Over the past few months, compromised accounts have been on the rise in World of Warcraft. Myself, and a couple friends of mine, have suffered the loss of our World of Warcraft accounts to hackers in the past couple of years. My own experience happened in the span of time my account wasn’t even active, so even though keyloggers are commonly used by hackers, there’s obviously other ways they get account information when you’re not even using the account. Here are some simple tips that can help protect your World of Warcraft account.
Get a Dedicated Email Account
One of the first things Blizzard Entertainment, the creators of World of Warcraft, advises to protect your World of Warcraft account is acquire an email address that is used solely for your Blizzard Battlenet account. Choose an email provider that’s different from any others currently used and reserve it for Battlenet account use only. Then, keep this email account secret. Don’t give it to family, friends, businesses or any other contacts. And, don’t use it for any other types of accounts, either.
When setting up a World of Warcraft email account, make sure to create a different password than one used to log into the game or affiliated web sites. Hackers are surprisingly successful when phishing email services since many people reuse a single password for different accounts. Having a single password for more than one use will not protect your World of Warcraft account.
Create Strong Passwords
All passwords should contain lower and upper case letters, numbers and, if allowed, a special character. Passwords should never use whole words or misspellings of words, and anything that might even hint at personal information should also be excluded.
For example, a password such as darrenko is easily stolen since it contains my real name, whereas 7mXSt1a04Y (not any of my real passwords) is much more difficult for hackers to acquire. Yes, the second password would require memorization, but to protect your World of Warcraft account and what’s invested in it is more than worth the small effort.
Change Passwords Often
It’s a pain to continually come up with a new password, but it greatly heightens security of any account. A password may be acquired by hackers today, but may not actually be used until much later. Changing passwords effectively keeps their information about your accounts outdated and therefore accounts become almost inaccessible. This one habit goes a long way to protect your World of Warcraft account.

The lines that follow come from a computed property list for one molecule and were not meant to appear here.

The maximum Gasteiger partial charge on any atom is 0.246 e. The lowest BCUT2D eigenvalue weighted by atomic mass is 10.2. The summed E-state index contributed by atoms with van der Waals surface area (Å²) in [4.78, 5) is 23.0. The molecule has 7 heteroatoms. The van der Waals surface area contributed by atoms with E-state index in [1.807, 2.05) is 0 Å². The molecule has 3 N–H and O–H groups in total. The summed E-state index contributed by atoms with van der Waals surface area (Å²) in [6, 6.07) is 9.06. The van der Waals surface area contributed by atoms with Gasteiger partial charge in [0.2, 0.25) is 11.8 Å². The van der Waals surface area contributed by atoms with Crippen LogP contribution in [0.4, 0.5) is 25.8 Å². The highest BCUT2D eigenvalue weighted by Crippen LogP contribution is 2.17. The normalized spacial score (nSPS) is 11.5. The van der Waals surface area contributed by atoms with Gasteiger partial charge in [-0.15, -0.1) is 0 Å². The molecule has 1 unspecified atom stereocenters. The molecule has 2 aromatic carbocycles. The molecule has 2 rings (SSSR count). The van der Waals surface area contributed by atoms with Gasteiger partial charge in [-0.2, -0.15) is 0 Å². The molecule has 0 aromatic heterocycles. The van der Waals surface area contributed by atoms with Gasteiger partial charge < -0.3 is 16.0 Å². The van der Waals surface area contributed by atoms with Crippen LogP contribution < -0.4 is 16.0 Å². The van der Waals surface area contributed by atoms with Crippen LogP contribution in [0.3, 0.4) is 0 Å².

I recommend password changes on a weekly basis. Make sure that each time you create a new password that it’s not one you’ve ever used before. Recycling passwords does nothing more than automatically update hackers’ information and won’t protect your World of Warcraft account. Don’t do them this favor, you’ll regret it.
Purchase an Account Authenticator
Blizzard Entertainment has developed an amazing tool that, so far as I know, doesn’t exist for any other games in the industry. It’s an account authenticator, a small device that fits on a key ring and is easy to use. When you log into any Blizzard internet game, it will ask for a number that’s randomly generated by the authenticator. Entering this number completes the login process.
The genius of an account authenticator is that each number generated is good for only one use. Once you’ve used the number it’s no longer valid. So, if hackers are able to acquire it through whatever malicious software in use, it does them no good as this number will no longer work.
An authenticator may be the best way to protect your World of Warcraft account. The price is $6.50 and no shipping is charged; a very small, one-time price for what is essentially a virtual key.
Be Careful with World of Warcraft Add-ons
Blizzard Entertainment has cooperated with independent developers to create programs that aid in World of Warcraft game play. Many players swear by these add-ons, and I’ve personally used a few of them. However, download websites are notorious gateways for Trojans, keyloggers, and other harmful programs.
If you choose to use add-ons, protect your World of Warcraft account by downloading them from official developer web sites. Avoid places like Curse.com, WoW-heroes.com and others like them.
Once you’ve downloaded an add-on, scan it with two or more anti-malware programs before extracting them into World of Warcraft folders. Never install a program straight from web sties. Your entire computer’s security can be comprised this way.